- Australian retail sales improved in November, boosted by Black Friday and Cyber Monday sales held late in the month.
- Non-food sales increased by 0.6%. This is regarded as being a better guide on discretionary spending patterns.
- Online retail sales accounted for 6.6% of total sales during the month, the highest level on record.
- In 2017, sales brought forward Christmas spending into November, resulting in a big decline in sales during December. A similar scenario could occur again on this occasion.
- Cumulative credit card spending through the CBA’s network fell 3.7% between November to early January compared to the levels of a year earlier, underscoring the risk of weakness in the December retail sales report.
Australian retail sales topped forecasts in November, recording the largest monthly percentage increase since April last year.
According to the Australian Bureau of Statistics (ABS), nominal turnover increased by 0.4% in seasonally adjusted terms, topping market expectations for an increase of 0.3%.
Sales previously increased by 0.3% in October, unchanged from the original estimate.
Ben Faulkner, Acting Director of Quarterly Economy Wide Surveys at the ABS, said the result was boosted by Black Friday and Cyber Monday sales held in late November.
“Household goods retailing, at 1.2%, led the rises,” he said.
“There was also a notable rise for clothing, footwear and personal accessories retailing of 1.5%. Both of these industries were impacted by strong promotional activity in the November month, including Black Friday sales.”
Excluding food sales, turnover increased by 0.6% after seasonal adjustments, the largest increase since August 2018. Many regard this as being a better guide on discretionary spending patterns across the country.
Adding to evidence of the impact of online sales in late November, the ABS noted online turnover accounted for 6.6% of total sales during the month in original terms, up from a 5.9% contribution in October. One year ago, online sales accounted for just 5.5% of total sales.
“This is the highest level recorded in the series and continues a pattern of increasing online contributions to total sales in November,” the ABS said.
Elsewhere, food and department store sales rose by 0.2% and 0.4% respectively, offsetting declines in “other” goods and at cafes, restaurant and takeaway services which fell by 0.1% apiece.
By state and territory, the ABS said that after falling heavily in the prior two months, sales in New South Wales, Australia’s most populous state, rose strongly, increasing by 0.8%.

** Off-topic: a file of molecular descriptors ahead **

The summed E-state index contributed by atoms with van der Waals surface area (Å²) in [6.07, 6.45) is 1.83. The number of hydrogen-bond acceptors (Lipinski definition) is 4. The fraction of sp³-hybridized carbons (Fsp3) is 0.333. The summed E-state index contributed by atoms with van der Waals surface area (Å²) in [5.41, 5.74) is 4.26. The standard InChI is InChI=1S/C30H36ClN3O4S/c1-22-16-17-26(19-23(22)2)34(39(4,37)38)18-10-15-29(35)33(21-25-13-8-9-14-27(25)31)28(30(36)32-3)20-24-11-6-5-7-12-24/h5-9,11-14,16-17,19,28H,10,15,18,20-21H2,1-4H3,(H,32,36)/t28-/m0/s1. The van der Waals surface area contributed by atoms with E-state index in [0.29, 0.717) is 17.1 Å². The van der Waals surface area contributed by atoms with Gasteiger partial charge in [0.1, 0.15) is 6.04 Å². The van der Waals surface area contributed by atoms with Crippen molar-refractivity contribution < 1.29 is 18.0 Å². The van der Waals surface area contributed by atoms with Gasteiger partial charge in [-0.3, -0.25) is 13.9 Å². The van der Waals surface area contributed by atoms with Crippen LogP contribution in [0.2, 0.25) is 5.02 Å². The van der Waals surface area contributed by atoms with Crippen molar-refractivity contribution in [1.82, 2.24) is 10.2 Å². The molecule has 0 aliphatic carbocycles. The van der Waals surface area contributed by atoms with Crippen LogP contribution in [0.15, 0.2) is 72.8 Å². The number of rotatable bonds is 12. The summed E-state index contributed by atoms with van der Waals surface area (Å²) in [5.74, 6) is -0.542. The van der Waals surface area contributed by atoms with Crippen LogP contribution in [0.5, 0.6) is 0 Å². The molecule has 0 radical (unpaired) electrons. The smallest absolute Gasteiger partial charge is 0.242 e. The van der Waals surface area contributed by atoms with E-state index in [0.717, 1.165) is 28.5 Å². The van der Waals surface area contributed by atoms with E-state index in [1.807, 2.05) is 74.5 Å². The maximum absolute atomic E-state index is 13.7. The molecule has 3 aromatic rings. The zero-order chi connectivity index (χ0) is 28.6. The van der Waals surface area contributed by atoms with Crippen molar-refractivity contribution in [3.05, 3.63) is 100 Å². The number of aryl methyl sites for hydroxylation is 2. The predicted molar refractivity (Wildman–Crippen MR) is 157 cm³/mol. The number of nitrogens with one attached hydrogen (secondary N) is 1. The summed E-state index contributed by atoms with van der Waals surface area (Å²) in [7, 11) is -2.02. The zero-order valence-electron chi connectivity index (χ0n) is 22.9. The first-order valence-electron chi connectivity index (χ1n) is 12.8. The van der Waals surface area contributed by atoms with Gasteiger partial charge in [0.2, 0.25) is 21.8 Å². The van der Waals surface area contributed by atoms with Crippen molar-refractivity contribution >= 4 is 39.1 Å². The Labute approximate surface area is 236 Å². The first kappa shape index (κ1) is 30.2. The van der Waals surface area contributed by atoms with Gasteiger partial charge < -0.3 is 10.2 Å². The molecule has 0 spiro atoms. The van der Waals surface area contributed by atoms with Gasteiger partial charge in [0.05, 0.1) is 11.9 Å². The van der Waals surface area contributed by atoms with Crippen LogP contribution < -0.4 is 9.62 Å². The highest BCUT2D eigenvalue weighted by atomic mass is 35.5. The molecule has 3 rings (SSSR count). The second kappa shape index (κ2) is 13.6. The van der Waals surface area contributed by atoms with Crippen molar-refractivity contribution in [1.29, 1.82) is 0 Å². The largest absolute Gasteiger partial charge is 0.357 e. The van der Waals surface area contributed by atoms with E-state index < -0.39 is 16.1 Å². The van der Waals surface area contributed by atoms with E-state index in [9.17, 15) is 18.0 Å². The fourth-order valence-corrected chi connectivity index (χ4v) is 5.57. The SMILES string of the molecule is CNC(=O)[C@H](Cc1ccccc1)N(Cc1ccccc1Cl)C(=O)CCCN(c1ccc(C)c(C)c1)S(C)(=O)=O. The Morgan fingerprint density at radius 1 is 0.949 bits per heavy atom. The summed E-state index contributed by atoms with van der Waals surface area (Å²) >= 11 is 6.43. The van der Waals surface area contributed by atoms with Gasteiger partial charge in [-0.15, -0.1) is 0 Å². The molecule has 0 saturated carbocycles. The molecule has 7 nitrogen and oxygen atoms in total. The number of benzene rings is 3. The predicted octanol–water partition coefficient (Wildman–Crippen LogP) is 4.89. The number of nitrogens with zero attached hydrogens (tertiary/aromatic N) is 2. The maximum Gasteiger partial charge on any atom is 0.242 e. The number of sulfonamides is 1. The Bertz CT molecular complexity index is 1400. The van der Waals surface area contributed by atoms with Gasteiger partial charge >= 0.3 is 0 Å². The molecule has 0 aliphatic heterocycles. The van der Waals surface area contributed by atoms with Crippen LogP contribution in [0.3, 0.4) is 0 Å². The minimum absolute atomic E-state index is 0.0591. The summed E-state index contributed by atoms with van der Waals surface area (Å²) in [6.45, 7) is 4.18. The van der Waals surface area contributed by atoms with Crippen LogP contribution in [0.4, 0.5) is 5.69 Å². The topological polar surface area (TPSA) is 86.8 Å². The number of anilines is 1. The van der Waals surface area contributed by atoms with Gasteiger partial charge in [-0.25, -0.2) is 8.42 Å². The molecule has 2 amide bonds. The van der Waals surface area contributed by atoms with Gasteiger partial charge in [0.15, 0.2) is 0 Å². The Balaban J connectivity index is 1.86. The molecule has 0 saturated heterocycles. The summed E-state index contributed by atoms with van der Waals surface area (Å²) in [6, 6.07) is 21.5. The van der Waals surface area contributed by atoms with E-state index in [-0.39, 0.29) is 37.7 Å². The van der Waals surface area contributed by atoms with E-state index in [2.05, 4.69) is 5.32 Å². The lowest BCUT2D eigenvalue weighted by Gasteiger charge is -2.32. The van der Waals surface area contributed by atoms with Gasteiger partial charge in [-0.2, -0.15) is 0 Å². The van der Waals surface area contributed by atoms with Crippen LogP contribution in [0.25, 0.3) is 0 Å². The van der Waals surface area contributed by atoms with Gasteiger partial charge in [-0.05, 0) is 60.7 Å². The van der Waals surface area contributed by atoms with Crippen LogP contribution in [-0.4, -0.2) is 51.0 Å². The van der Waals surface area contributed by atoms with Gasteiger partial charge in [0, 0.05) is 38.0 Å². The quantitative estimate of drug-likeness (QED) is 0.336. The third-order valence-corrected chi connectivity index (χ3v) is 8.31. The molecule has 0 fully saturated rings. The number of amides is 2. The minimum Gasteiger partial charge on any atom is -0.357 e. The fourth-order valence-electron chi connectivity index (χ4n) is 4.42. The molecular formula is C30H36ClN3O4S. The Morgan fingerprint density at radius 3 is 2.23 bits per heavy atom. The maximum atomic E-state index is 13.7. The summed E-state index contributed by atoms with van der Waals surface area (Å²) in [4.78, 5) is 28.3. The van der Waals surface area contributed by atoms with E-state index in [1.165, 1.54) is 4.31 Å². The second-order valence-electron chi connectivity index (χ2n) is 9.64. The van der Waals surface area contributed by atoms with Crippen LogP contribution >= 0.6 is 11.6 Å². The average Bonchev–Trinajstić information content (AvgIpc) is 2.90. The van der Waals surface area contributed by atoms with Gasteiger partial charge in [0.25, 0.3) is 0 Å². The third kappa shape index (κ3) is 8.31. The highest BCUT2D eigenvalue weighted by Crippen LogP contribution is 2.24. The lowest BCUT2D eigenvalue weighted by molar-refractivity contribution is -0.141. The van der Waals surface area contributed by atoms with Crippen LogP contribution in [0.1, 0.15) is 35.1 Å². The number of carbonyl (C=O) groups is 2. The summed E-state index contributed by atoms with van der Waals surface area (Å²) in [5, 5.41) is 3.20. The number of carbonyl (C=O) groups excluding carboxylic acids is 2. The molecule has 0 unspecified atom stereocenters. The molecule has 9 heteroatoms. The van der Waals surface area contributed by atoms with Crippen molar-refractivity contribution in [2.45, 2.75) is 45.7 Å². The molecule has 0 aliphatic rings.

At 1.6%, sales in the ACT led the national gain during November.
Turnover also increased by 0.6%, 0.4% and 0.1% respectively in Western Australia, Queensland and Victoria, offsetting declines of 0.9% and 0.2% respectively in the Northern Territory and Tasmania. Sales in South Australia were unchanged from October.
Despite the monthly total exceeding market expectations, sales growth over the year slowed sharply, falling from 3.6% in October to 2.8% in November. The steep slowdown, leaving annual growth in sales at the weakest level since May last year, reflects the high base effect created by a huge 1.2% increase in turnover that occurred in November 2017.
Excluding food sales, turnover increased by an even slower 1.9% from a year earlier, also the smallest gain since May 2018.
While, on the surface, the November result was reasonable, the key question now is whether the boost provided by sales late in the month brought forward spending that would normally be seen in December?
One year ago, after turnover surged by 1.2% in November 2017, that was followed up by a decline of 0.5% in December, reflecting the impact of Black Friday and Cyber Monday sales in bringing forward demand, along with issues in applying seasonal adjustments over November and December given these events are new to Australia.
The reversal in non-food sales in 2017 was even more acute with November’s 2.1% gain followed up by a 1.4% plunge in December.
Given what was seen during that period, there’s a clear risk a similar scenario plays out on this occasion.
Based on credit card transactions processed through the Commonwealth Bank between November and early January this year, the bank found that total cumulative spending was down 3.7% on the levels of a year earlier, underscoring the risk of some statistical payback when the December retail sales report is released early next month.
“Retail Sales data around this time of year are particularly interesting as consumer spending patterns have been shifting,” says Ray Attrill, Head of FX Strategy at the National Australia Bank.
“The rise of Black Friday, Cyber Monday and Click Frenzy sales have seen households bring forward their Christmas shopping and Boxing Day Sales shopping into November. Reports from retailers suggest sales in December were weaker than in November.
“As such, markets will likely interpret any strong November Retail Sales outcome with a degree of caution — a solid result could easily be offset by a weaker December result due to these shifting seasonal spending patterns.”
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